Grain farmers are known for their generosity when supplying nitrogen to the corn crop, but many growers get stingy when providing nitrogen to the soybean crop.
That’s a situation University of Illinois plant physiology professor Fred Below sees too often when it comes to managing the oilseed crop. In his presentation last month at the Ontario Agricultural Conference, Below notes that it takes four to five times the amount of nitrogen to produce one bushel of soybeans compared to a bushel of corn. “It’s a huge nitrogen-requiring crop,” he says.
Below concedes that soybeans have the ability to fix their own nitrogen through nodulation, but he adds that root nodules can only supply about half of the crops needs. The rest of the nutrient is sourced from previous crop residue breakdown and application.
Based on his research, Below says the optimum time to apply nitrogen to soybeans is prior to planting. On this episode of the RealAgriculture Soybean School, he notes that most research suggests that nitrogen should be applied at R3, before the nodules lose activity and their ability to supply the plant. “But a lot of the time when you plant soybeans, they come out of the ground and look yellow for a while — that’s because the nodules aren’t active yet.”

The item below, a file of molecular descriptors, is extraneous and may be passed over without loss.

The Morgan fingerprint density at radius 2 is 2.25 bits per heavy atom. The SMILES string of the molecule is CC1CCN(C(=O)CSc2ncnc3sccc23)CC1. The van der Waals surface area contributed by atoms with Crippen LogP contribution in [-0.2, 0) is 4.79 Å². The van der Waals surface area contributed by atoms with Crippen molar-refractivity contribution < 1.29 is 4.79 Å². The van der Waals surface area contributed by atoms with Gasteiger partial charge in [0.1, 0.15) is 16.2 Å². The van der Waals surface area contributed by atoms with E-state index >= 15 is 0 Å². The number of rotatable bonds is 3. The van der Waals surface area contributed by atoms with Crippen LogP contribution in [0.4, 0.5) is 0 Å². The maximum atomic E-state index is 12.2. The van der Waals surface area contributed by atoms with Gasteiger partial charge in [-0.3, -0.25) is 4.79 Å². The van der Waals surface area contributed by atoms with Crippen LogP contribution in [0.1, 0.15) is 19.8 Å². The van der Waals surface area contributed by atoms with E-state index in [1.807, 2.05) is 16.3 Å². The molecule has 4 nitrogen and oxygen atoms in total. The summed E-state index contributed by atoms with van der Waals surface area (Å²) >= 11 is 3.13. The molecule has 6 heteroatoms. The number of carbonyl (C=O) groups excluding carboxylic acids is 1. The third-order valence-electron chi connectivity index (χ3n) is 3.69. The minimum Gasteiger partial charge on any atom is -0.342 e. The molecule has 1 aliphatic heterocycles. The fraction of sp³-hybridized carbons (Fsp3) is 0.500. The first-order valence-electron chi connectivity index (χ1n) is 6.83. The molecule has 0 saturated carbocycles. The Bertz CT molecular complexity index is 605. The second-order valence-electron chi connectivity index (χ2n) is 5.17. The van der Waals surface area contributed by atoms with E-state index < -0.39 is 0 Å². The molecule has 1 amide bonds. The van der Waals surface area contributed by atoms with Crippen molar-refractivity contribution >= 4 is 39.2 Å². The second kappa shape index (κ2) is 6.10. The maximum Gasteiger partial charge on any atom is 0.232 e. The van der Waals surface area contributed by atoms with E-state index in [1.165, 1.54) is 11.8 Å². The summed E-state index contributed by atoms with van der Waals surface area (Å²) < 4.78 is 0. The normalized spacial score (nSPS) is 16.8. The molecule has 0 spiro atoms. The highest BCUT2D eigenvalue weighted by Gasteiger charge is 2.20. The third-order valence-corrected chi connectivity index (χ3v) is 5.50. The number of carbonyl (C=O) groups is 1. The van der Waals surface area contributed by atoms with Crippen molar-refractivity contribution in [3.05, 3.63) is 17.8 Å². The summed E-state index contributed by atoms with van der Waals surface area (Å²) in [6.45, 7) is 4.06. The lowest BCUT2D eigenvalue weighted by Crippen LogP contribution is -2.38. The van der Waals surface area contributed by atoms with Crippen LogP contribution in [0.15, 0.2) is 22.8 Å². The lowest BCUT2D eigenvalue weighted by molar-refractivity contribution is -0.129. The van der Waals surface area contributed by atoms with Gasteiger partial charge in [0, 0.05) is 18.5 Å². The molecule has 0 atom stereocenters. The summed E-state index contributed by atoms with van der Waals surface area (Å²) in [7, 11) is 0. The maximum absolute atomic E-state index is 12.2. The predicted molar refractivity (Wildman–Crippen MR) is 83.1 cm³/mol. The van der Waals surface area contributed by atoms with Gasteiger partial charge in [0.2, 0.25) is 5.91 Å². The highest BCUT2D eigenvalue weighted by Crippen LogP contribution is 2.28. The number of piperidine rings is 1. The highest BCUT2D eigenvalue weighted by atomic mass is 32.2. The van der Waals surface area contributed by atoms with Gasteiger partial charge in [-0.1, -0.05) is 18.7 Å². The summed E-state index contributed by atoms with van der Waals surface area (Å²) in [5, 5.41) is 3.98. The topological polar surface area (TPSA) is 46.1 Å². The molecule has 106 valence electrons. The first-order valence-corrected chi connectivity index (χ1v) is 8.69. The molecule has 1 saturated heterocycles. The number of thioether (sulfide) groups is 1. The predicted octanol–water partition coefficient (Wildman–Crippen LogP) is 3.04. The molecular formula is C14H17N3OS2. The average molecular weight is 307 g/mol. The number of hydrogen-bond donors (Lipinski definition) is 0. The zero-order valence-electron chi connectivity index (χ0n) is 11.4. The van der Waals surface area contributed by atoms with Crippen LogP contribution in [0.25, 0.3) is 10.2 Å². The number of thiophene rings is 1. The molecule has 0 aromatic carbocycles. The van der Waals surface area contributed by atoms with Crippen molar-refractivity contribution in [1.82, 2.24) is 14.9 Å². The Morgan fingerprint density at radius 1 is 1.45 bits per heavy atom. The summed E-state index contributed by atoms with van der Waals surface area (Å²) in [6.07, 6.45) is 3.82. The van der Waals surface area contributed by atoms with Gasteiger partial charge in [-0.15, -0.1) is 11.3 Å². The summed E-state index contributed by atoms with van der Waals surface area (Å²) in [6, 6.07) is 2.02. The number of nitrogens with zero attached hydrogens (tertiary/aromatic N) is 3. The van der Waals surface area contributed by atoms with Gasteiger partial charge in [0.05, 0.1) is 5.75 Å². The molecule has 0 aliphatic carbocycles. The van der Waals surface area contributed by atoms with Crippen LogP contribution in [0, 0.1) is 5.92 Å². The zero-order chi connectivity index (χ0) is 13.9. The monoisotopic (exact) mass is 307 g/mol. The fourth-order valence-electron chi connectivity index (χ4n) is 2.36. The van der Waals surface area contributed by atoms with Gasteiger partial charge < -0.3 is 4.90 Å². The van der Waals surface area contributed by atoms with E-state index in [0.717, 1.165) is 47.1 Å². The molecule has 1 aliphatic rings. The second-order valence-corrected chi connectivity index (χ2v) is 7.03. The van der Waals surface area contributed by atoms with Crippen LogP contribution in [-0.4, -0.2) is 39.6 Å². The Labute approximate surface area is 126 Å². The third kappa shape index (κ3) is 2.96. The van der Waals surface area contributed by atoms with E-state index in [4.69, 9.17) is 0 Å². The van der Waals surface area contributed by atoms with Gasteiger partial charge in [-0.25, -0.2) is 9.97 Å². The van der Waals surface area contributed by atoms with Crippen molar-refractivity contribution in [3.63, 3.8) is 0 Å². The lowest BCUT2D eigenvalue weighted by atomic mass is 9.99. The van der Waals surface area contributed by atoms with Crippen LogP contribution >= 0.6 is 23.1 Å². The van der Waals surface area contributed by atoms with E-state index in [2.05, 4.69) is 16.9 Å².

By applying nitrogen pre-plant, growers will give plants a boost to produce greener leaves, grow faster and also enhance nodulation, says Below. He adds that a pre-plant strategy will become even more important as growers continue to plant soybeans earlier in the spring. (Story continues after the video)
In the video, Below also shares research on the most effective nitrogen sources for soybeans. He’s a fan of controlled-release sources that can be applied at planting such as poly-coated urea. Based on his research, he believes sources that provide readily available plant nitrogen such as UAN and ammonium nitrate tend to be the best choices.
When it comes to application, Below recommends broadcast over precision in-row placement. “Broadcast was clearly the best in our trials because you don’t get a heavy dose that can inhibit the development of the nodules.”
Click here for more Soybean School videos.